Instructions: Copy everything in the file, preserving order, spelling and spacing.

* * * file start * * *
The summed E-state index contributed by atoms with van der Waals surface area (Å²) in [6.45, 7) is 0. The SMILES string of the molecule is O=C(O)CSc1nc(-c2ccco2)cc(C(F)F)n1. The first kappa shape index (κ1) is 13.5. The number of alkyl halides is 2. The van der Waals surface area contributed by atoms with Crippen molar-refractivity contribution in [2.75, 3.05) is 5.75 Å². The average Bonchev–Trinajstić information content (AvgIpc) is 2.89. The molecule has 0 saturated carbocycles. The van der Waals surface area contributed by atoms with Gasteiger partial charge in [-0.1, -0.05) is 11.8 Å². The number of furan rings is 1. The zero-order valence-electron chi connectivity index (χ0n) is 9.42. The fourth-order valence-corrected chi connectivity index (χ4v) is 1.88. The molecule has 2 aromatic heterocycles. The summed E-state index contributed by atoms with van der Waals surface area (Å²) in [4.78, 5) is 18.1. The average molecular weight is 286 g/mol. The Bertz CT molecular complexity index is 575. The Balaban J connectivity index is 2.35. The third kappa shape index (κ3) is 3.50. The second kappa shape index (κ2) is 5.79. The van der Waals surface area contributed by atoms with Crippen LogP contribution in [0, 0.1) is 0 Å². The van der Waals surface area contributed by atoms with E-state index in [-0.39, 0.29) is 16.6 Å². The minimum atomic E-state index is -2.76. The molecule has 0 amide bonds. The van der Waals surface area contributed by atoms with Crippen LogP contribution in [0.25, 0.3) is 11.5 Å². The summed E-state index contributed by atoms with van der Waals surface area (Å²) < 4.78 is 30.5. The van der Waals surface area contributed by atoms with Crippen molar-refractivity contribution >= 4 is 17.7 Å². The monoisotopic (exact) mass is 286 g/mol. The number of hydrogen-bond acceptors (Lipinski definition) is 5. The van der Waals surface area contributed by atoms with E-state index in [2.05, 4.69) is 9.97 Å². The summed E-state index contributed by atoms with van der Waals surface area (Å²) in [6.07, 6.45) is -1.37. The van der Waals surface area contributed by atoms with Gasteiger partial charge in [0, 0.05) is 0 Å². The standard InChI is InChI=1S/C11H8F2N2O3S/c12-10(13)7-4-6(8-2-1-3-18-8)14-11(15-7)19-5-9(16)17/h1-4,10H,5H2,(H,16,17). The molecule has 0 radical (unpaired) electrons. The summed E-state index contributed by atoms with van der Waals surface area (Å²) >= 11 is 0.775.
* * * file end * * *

The summed E-state index contributed by atoms with van der Waals surface area (Å²) in [6.45, 7) is 0. The SMILES string of the molecule is O=C(O)CSc1nc(-c2ccco2)cc(C(F)F)n1. The first kappa shape index (κ1) is 13.5. The number of alkyl halides is 2. The van der Waals surface area contributed by atoms with Crippen molar-refractivity contribution in [2.75, 3.05) is 5.75 Å². The average Bonchev–Trinajstić information content (AvgIpc) is 2.89. The molecule has 0 saturated carbocycles. The van der Waals surface area contributed by atoms with Gasteiger partial charge in [-0.1, -0.05) is 11.8 Å². The number of furan rings is 1. The zero-order valence-electron chi connectivity index (χ0n) is 9.42. The fourth-order valence-corrected chi connectivity index (χ4v) is 1.88. The molecule has 2 aromatic heterocycles. The summed E-state index contributed by atoms with van der Waals surface area (Å²) in [4.78, 5) is 18.1. The average molecular weight is 286 g/mol. The Bertz CT molecular complexity index is 575. The Balaban J connectivity index is 2.35. The third kappa shape index (κ3) is 3.50. The second kappa shape index (κ2) is 5.79. The van der Waals surface area contributed by atoms with Crippen LogP contribution in [0, 0.1) is 0 Å². The van der Waals surface area contributed by atoms with E-state index in [-0.39, 0.29) is 16.6 Å². The minimum atomic E-state index is -2.76. The molecule has 0 amide bonds. The van der Waals surface area contributed by atoms with Crippen LogP contribution in [0.25, 0.3) is 11.5 Å². The summed E-state index contributed by atoms with van der Waals surface area (Å²) < 4.78 is 30.5. The van der Waals surface area contributed by atoms with Crippen molar-refractivity contribution >= 4 is 17.7 Å². The monoisotopic (exact) mass is 286 g/mol. The number of hydrogen-bond acceptors (Lipinski definition) is 5. The van der Waals surface area contributed by atoms with E-state index in [2.05, 4.69) is 9.97 Å². The summed E-state index contributed by atoms with van der Waals surface area (Å²) in [6.07, 6.45) is -1.37. The van der Waals surface area contributed by atoms with Gasteiger partial charge in [0, 0.05) is 0 Å². The standard InChI is InChI=1S/C11H8F2N2O3S/c12-10(13)7-4-6(8-2-1-3-18-8)14-11(15-7)19-5-9(16)17/h1-4,10H,5H2,(H,16,17). The molecule has 0 radical (unpaired) electrons. The summed E-state index contributed by atoms with van der Waals surface area (Å²) >= 11 is 0.775.